A week ago, exactly, I went there -- out of need. I confess. NYC housing woes, which can be bitter, necessitated I find a place where I could be anonymous where the atmosphere would be right for getting out of my head.
So I fled to the Blue Cliff Monastery last Sunday, hoping that a roomful of shaved, cool heads, simply meditating, or simply being, or being simply, would help to calm my own overheated brain. They were there, as I'd imagind! Speaking in heavily accented English, this group of robed monastery leaders was calm, devoted, purposeful, un-neurotic, and seemingly un-troubled. There were young monks too, maybe 10 years old, but as seemingly calm as the rest.
I see that deep mauve I described whenever I think of them -- as all the monks were swathed in long layers of mauve. And as I'd hoped they would be, deep beneath the mauve robes and ritual, chimes and schedule, they were caring. The last came through the minute I walked into this very spacious empty hall. The first words I heard were from Thich N Hanh himself (on CD) In halting, accented phrases, that I at first had to strain to make out, they seemed to be mind reading. In other words, they hit their mark.
"If you're angry towards someone
[yes?! I'm listening]
that's not good for you! It's not good for them! It's not healthy! His voice was emphatic. Though I had just raced through the doors, a good half hour late, I was caught up in what he was saying, as though I'd run into an invisible net.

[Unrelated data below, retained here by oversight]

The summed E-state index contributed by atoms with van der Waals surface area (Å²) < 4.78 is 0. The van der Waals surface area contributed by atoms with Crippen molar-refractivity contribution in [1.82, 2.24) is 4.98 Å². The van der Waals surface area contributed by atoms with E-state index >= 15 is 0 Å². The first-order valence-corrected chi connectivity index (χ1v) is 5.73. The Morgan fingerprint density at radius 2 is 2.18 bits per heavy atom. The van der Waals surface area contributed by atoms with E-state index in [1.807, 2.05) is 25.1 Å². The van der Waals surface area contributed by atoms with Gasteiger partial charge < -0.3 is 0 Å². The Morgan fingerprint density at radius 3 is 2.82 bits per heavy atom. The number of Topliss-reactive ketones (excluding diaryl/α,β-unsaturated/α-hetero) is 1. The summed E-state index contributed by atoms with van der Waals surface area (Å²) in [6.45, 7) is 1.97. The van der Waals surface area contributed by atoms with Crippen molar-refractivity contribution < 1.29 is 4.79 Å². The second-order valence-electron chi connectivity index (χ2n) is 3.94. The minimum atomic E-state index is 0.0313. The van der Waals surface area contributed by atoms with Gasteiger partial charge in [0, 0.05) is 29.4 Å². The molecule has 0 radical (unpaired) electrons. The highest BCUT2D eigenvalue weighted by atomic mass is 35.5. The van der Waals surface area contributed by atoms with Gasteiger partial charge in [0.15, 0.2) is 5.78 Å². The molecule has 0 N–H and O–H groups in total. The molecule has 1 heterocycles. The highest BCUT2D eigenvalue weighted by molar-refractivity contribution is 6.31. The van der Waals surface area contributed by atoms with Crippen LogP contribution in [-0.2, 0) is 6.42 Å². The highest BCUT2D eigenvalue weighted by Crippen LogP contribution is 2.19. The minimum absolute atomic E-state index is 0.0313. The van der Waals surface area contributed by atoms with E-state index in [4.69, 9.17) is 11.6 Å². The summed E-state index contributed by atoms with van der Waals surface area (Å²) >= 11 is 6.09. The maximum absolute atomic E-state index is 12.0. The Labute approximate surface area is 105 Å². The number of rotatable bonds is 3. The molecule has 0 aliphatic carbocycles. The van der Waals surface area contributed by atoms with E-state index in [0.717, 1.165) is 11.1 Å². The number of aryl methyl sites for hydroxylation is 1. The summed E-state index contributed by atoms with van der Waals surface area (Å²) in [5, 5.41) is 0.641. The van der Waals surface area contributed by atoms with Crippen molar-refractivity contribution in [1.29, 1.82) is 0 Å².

You should start thinking about lighter, more joyful things.
So I did try. I recall it was much easier said than done. But slowly, like lifting a very heavy box, I tried to shift, just a little, my thinking onto more 'joyful things.' I can't begin to remember what these thoughts were, or if I was even the tiniest bit successful.
We were given a snack after this lengthy talk, which I had begun to focus on almost exclusively having run out of the apartment at 7, with little to eat, and raced up the thruway, trying to access googlemap on my smart phone. I don't think snack thoughts counted as "happy thoughts" though. Then, the most charming part of the day -- our calm, organized caring leaders handed out little yellow song books and we stood in a circle in the crisp fall air and all sang. This is what we sang.
I like the flowers I love the daffodils I like the mountains I love the rolling hills I like the fireside When the lights are high bom di ada, bom di ada, bom di ada, bom bom di ada, bom di ada, bom di ada, bom I like the flowers I love the daffodils I like the mountains I love the rolling hills I like the fireside When the lights are low
Picture four or so demure and organized, super-competent Vietnamese monks -- along with us, a divers group of visitors -- getting into "bom diada, bom di ada, bom diada , bom...